Bellori tells us of Van Dyck’s prepossessing appearance, of his elegance and distinction, altogether so different from the habits of his compatriots in Rome, who formed a jovial “gang,” as they termed their association. Van Dyck seems to have kept out of their way, and incurred in consequence such annoyance as made his stay in Rome much shorter than it would otherwise have been. In the company of Lady Arundel he travelled to Turin, but he was eager to reach Genoa, where Rubens had worked with great success some twenty years before, and where his Antwerp friends, Luke and Cornelis de Wael, for many years resident in Italy, now were. Van Dyck remained their guest for several months, and their portraits, now in the Pinacoteca Capitolina at Rome (engraved by W. Hollar from the monochrome at Cassel), may be supposed to have been one of his first Genoese productions. Though several of the palaces of the “proud” city no longer retain their treasures, and, among the specimens of Van Dyck’s genius still left, too many have been greatly injured by cleaning and retouching, Genoa can still boast of a good number of his most attractive productions, portraits of the beautiful ladies and haughty cavaliers of the noble houses of Doria, Brignole Sale, Pallavicini, Balbi, Cattaneo,[1] Spinola, Lommelini and Grimaldi. It would scarcely be possible to speak too highly of such works as the portrait of the lady in white satin and the Durazzo children at the Durazzo Palace, the Balbi children at Panshanger, the Marchesa Balbi at Dorchester House, the equally beautiful portraits of the Lommelini and of the knight in black armour, buff jacket and boots in the Scottish National Gallery at Edinburgh, or the Marchesa Brignole Sale (formerly at Warwick Castle, and afterwards in America). Van Dyck's “Genoese manner” is a current expression, and indeed his Genoese portraits are remarkable for their richness of tonality and what might be called royal splendour, perhaps never before attained in works of the kind. This we may suppose to have had its origin, not only in his recent study of Titian, but also in decorative necessities—the size of the palatial galleries and the rich hues of the Genoese velvets, on which these portraits were to find their place, obliging the painter to find a most uncommon strength of contrast. It must also be acknowledged that the beauty and distinction of Van Dyck's models are greatly enhanced by a splendour of costume entirely different from the dullness then prevalent almost everywhere else. In Italy, moreover, he found the reality of those gorgeous backgrounds—flowing draperies, beautiful gardens, ornamental pillars, marble terraces and balustrades—which elsewhere must be regarded as fictions merely. Here, finally, he was for the first time called upon to paint some of his grandest equestrian portraits, and the often-recurring grey steed with flowing mane (an admirable study of which belongs to Lord Brownlow) was first employed for the portrait of Antonio Giulio Brignole (still at Genoa) and for another picture which we may suppose to represent the same personage at Stafford House. As with Rubens, Titian seems to have been paramount in Van Dyck's regard. Copies in great number we know he possessed of the master's best works, and several little sketches in the British Museum and in the Chatsworth sketch-book bear proof of his devout study of the great Venetian. Some of Van Dyck's earlier paintings, religious and mythological—the “Tribute Money” (Brignole Palace), “Holy Family” (Turin), “Virgin and Saints” (Louvre), “Virgin” (Grosvenor House), “Martyrdom of St Lawrence” (S. Maria dell' Orto, Venice), “Bacchanal” (Lord Belper)—engraved at Genoa as early as 1628—“St Sebastian” (Edinburgh)—are certainly Titianesque in the extreme. Still the master's individuality is not obliterated, and the gallery at Parma has a “Virgin with the Infant Asleep,” which may be termed a marvel of realistic simplicity.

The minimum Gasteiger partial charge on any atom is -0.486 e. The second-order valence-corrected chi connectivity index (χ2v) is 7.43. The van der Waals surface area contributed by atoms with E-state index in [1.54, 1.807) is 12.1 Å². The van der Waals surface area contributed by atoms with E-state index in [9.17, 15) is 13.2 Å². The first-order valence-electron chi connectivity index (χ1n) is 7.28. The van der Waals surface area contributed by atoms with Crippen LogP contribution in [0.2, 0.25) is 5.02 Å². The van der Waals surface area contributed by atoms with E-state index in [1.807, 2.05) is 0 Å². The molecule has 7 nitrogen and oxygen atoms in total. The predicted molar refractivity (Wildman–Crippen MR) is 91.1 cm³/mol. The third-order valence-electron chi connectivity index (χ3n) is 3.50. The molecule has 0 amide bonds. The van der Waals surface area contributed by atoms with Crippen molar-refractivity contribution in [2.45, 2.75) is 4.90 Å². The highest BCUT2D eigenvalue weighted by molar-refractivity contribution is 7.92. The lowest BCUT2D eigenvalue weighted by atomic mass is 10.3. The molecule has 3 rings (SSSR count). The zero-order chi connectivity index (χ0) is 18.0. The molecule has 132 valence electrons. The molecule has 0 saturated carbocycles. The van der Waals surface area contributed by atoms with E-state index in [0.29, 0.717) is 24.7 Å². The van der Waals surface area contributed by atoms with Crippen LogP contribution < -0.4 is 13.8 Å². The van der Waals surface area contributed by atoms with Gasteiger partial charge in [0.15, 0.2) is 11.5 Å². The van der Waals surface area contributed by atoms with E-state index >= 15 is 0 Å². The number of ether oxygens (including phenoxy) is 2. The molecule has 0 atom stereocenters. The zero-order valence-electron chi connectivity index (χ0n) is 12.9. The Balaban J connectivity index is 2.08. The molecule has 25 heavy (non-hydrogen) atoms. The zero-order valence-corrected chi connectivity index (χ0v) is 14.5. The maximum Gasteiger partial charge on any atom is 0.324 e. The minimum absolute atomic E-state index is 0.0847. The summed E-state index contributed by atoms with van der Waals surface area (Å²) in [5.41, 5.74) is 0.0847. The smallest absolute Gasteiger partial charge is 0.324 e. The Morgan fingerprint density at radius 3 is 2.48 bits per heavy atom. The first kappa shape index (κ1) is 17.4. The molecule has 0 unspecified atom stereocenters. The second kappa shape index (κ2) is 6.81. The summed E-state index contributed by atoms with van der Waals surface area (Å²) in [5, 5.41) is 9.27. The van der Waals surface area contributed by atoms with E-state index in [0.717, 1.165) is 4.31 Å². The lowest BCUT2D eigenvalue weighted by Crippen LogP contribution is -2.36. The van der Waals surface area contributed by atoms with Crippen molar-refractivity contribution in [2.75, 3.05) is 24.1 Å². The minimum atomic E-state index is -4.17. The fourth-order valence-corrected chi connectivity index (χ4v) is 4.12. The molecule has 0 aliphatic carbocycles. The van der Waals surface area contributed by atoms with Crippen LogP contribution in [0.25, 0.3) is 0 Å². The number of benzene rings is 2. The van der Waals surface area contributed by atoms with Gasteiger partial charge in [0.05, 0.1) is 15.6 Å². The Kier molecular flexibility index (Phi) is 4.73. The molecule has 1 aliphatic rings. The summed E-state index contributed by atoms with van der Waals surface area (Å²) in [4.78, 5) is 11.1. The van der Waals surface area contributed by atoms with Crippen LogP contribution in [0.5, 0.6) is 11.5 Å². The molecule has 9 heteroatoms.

In 1624 Van Dyck sailed from Genoa to Palermo and there painted several persons of rank, including the viceroy, Emmanuel Philibert of Savoy. While in Sicily he became acquainted with the painter Sofonisba Anguisciola (or Angussola), who was then ninety-six years of age and blind; and he was wont to say that he had received more valuable information from a blind woman than from many a seeing man. No important works of Van Dyck are now to be found in Sicily, except the “Virgin and Child” at S. Caterina in Palermo, and a “Virgin and Child with Saints” in the same city. Bellori tells us that a plague broke out and compelled him to leave abruptly, taking with him an unfinished picture of St Rosalia, which was destined for a confraternity of that name, and was completed in Genoa. The composition was repeated in Antwerp for the Bachelors' Brotherhood, a picture now in Vienna. Van Dyck most probably remained in Genoa till 1626, and here in all likelihood he painted the De Jodes, father and son, the celebrated engravers, who are represented together in a masterly portrait in the Capitol at Rome, the companion picture to the brothers De Wael; and Nicholas Laniere, musician-in-chief to Charles I., a painting spoken of in Van der Dort's catalogue as “done beyond the seas.” Laniere was in Italy precisely at this time, and it was through his portrait (now at Windsor Castle), Walpole assures us, that Van Dyck attracted the notice of Charles I.